His father was a "musicus" (singer) at the court of Stanisław Leszczyński, former king of Poland, who became in 1737 the duke of Lotharingen. His mother, Barbe Oubert, sent him to the porcelain factory in Sèvres in 1764, to learn his trade. Possibly he had himself already asked to specialize in the painting of porcelain with flowers and (fantastical) birds. Gerverot became extremely able in the preparation of colour, clay mixtures, and (since his stay in Niderviller) in other trade secrets. His urge to travel and to turn his knowledge into money (or his inability to stay in any one place for long) resulted in his short periods in various porcelain factories. In succession, he was active in Ludwigsburg, Ansbach, Höchst, Fürstenberg and Frankenthal.
Weesp and LoosdrechtEditar
In 1767, Gerverot won a large sum in the city lottery of Mainz. In 1769, he came to Weesp, and worked in the porcelain factory of Bertrand Philip, count of Gronsveld, former envoy in Berlin, and now drost of Muiden and president of the Admiralty of Amsterdam. Production and activity did not take off and thus this enterprise, Holland's first porcelain factory, closed in 1771. Gerverot left for the faience- or porcelain factory of Offenbach, Höchst and Ellwangen. In nearby Schrezheim, Gerverot worked at his own expense.
Minister Joannes de Mol sent Gerverot a portrait of a minister-colleague in 1774 from which he made a bust, and in return de Mol brought Gerverot up to Oud-Loosdrecht as a manager, painter and pigment-maker. The designing of new models was not his strongest suit, but nevertheless Gerverot deserved his new salary, of 150 guilder per month.
Gerverot possibly lived an unconventional life, as may be seen from the fact that in 1776 he witnessed the christening of a child in the French Roman Catholic chapel. The child was named Louis Victor George d' Onis, with his father noted as George Alexander d' Onis and his mother a black woman, named Coba. The legality of their marriage was called into doubt by the authorities.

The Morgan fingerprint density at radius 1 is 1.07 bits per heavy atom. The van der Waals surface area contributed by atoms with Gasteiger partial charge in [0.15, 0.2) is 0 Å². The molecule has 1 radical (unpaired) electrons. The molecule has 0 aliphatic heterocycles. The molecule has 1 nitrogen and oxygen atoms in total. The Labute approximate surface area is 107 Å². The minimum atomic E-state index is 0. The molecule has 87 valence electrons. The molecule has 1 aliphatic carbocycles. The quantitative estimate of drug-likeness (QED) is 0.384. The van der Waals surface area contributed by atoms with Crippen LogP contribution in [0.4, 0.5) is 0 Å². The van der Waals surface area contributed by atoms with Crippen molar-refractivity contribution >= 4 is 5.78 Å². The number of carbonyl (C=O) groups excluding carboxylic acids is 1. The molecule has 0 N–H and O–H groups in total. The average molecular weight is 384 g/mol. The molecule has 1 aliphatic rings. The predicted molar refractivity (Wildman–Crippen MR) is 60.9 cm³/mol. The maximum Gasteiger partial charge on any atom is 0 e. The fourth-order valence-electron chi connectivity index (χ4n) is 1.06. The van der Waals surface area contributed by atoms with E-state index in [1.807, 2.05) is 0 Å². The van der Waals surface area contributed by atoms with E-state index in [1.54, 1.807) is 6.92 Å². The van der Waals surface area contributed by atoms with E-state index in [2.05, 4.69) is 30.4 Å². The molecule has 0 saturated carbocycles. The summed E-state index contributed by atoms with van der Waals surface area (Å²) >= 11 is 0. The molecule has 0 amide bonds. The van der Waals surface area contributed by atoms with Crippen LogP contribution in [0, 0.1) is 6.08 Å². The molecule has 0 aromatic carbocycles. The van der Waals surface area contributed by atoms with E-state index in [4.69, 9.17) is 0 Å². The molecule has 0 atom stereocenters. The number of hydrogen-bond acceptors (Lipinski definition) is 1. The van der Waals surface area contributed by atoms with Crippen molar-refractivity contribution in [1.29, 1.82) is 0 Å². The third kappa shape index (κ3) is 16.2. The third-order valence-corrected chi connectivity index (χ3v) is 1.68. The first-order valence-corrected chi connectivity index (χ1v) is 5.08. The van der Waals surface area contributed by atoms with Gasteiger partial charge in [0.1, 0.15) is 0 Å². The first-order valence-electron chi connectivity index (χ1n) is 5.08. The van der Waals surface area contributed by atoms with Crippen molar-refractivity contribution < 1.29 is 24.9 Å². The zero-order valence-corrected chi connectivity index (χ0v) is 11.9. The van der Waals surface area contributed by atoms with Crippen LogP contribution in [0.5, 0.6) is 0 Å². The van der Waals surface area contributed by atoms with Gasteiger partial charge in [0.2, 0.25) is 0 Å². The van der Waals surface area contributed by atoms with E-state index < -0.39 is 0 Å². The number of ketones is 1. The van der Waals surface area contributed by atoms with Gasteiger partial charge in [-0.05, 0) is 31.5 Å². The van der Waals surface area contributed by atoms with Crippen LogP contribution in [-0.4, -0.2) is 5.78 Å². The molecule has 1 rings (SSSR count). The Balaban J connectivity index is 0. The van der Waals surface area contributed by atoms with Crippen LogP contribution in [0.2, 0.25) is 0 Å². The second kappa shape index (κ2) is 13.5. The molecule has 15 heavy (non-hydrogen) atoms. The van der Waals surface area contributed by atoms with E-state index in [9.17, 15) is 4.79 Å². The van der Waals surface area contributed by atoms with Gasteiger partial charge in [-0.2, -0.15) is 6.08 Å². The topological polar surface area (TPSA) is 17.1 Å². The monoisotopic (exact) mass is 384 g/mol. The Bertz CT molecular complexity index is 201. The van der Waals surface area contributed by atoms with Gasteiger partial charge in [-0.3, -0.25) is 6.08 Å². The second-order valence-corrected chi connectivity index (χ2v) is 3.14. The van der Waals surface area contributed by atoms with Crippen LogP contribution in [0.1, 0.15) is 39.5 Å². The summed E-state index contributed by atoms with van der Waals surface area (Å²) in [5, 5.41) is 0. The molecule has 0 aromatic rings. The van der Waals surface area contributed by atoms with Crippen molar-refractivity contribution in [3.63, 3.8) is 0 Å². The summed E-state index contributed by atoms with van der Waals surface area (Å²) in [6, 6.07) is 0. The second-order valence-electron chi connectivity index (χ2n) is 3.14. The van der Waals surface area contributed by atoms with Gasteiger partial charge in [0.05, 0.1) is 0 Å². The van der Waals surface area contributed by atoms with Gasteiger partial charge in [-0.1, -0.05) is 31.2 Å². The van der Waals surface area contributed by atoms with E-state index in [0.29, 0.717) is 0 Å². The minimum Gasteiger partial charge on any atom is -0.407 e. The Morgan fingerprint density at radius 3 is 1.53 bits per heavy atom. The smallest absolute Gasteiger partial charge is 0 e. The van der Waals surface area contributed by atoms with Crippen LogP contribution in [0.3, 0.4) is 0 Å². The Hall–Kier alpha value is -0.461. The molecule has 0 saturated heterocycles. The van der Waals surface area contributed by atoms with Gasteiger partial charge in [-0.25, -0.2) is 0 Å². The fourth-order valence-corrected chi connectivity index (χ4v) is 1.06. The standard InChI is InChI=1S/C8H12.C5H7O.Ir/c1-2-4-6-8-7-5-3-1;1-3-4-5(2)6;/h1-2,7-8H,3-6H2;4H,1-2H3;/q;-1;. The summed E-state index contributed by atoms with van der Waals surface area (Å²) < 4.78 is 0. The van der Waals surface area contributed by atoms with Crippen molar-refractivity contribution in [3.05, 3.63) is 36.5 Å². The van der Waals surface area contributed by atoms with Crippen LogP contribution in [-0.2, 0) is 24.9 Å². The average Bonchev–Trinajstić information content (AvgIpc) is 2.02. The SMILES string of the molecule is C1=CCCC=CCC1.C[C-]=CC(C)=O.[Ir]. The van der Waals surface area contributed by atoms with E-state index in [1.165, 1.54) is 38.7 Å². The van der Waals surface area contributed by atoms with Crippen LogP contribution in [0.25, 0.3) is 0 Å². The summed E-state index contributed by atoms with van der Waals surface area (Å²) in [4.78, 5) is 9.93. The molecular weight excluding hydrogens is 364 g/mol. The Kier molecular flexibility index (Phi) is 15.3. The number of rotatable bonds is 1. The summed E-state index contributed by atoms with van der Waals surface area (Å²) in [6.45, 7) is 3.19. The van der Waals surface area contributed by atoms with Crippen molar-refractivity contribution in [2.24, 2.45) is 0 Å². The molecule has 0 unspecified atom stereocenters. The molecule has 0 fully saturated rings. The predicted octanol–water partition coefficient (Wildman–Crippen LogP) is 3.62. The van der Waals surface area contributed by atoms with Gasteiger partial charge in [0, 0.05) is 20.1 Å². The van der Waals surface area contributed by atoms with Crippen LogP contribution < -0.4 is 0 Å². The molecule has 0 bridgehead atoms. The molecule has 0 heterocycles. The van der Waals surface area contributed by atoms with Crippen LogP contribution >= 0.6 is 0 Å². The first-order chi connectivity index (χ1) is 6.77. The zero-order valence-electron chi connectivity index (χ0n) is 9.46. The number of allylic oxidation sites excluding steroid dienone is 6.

Gerverot in 1777 married Modesta Johanna Salomons, from Hamburg. In Amsterdam, they had three children: Louis Victor (born 1778), Johannes Victor (born 1780) and Georg Samuel (born in 1783, but buried in Amsterdam in 1784). L.V. Gerverot lived in the Plantage (plantation), then a large park with inns, speelhuizen (playhouses, where billiards was played) and brothels, now Artis and its surroundings. All his children were baptized at home, since he did not belong to a particular church.
On 1 March 1779, Gerverot was dismissed in Loosdrecht, having lent De Mol 28,000 guilder. Cooperation seemed to be impossible. Gerverot opened a porcelain store in Amsterdam, but early in 1788 had to declare bankruptcy. (This period in the life of Gerverot is unclear. It may be that he also worked in Cologne, Münster and Hanover).
Gerverot traveled to England and got a job with John Turner, Wedgwood's most important competitor. In 1795, his purse again empty, he arrived in Braunschweig and was taken on once more at the Fürstenberg factory. Two years later he was its manager. Under his leadership the factory became commercially successful for the first time in its existence. In 1814, Gerverot was dismissed for collaboration with the French.
- Image of a tureen from Weesp, with birds painted in typical Gerverot style
- His children's christening documents in the Stadsarchief Amsterdam
- Jacob-Hanson, C. (2004) Louis Victor Gerverot in a new light: his early years and bird painting, 1766-1773 - Biography. Magazine Antiques, Jan, 2004
- Weisz, G. (1965) Het porseleinboek. De geschiedenis van stijlen en technieken met een uitvoerig merkenregister.
- Zappey, W.M. (1988) De Loosdrechtse porseleinfabriek 1774-1784. In: Blaauwen, A.L. den, et. al. (1988) Loosdrechts porselein 1774-1784.